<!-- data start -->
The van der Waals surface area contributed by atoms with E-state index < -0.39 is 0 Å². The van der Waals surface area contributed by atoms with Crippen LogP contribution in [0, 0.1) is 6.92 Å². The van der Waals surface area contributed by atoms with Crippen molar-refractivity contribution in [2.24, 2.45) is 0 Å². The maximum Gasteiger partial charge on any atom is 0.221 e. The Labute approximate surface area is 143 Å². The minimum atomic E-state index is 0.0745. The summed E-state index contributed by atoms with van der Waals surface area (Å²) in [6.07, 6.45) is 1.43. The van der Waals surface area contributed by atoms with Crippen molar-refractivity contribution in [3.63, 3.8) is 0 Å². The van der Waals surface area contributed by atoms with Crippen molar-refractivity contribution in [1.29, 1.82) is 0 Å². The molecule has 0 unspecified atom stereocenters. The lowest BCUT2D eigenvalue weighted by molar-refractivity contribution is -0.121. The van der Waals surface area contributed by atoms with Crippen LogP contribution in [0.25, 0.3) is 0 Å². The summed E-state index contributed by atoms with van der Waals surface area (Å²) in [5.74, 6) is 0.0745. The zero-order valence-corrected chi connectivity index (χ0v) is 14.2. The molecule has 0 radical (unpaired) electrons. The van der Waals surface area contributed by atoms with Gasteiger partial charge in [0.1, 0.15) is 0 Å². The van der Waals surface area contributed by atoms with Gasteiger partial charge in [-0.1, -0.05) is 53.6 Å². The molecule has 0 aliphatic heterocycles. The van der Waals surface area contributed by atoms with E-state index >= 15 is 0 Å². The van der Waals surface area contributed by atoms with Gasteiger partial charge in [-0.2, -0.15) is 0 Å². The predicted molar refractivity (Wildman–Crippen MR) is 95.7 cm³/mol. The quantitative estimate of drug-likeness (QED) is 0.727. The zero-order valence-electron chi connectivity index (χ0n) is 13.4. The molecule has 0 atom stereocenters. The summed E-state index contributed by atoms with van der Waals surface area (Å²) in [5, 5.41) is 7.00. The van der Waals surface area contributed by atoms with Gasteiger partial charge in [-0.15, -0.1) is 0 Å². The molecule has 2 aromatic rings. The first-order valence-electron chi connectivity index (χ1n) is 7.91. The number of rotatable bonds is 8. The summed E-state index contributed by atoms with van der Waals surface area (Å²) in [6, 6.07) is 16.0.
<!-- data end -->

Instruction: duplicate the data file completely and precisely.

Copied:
The van der Waals surface area contributed by atoms with E-state index < -0.39 is 0 Å². The van der Waals surface area contributed by atoms with Crippen LogP contribution in [0, 0.1) is 6.92 Å². The van der Waals surface area contributed by atoms with Crippen molar-refractivity contribution in [2.24, 2.45) is 0 Å². The maximum Gasteiger partial charge on any atom is 0.221 e. The Labute approximate surface area is 143 Å². The minimum atomic E-state index is 0.0745. The summed E-state index contributed by atoms with van der Waals surface area (Å²) in [6.07, 6.45) is 1.43. The van der Waals surface area contributed by atoms with Crippen molar-refractivity contribution in [3.63, 3.8) is 0 Å². The van der Waals surface area contributed by atoms with Crippen molar-refractivity contribution in [1.29, 1.82) is 0 Å². The molecule has 0 unspecified atom stereocenters. The lowest BCUT2D eigenvalue weighted by molar-refractivity contribution is -0.121. The van der Waals surface area contributed by atoms with Crippen LogP contribution in [0.25, 0.3) is 0 Å². The summed E-state index contributed by atoms with van der Waals surface area (Å²) in [5.74, 6) is 0.0745. The zero-order valence-corrected chi connectivity index (χ0v) is 14.2. The molecule has 0 radical (unpaired) electrons. The van der Waals surface area contributed by atoms with Gasteiger partial charge in [0.1, 0.15) is 0 Å². The van der Waals surface area contributed by atoms with Gasteiger partial charge in [-0.1, -0.05) is 53.6 Å². The molecule has 0 aliphatic heterocycles. The van der Waals surface area contributed by atoms with E-state index >= 15 is 0 Å². The van der Waals surface area contributed by atoms with Gasteiger partial charge in [-0.2, -0.15) is 0 Å². The predicted molar refractivity (Wildman–Crippen MR) is 95.7 cm³/mol. The quantitative estimate of drug-likeness (QED) is 0.727. The zero-order valence-electron chi connectivity index (χ0n) is 13.4. The molecule has 0 atom stereocenters. The summed E-state index contributed by atoms with van der Waals surface area (Å²) in [5, 5.41) is 7.00. The van der Waals surface area contributed by atoms with Gasteiger partial charge in [-0.15, -0.1) is 0 Å². The molecule has 2 aromatic rings. The first-order valence-electron chi connectivity index (χ1n) is 7.91. The number of rotatable bonds is 8. The summed E-state index contributed by atoms with van der Waals surface area (Å²) in [6, 6.07) is 16.0.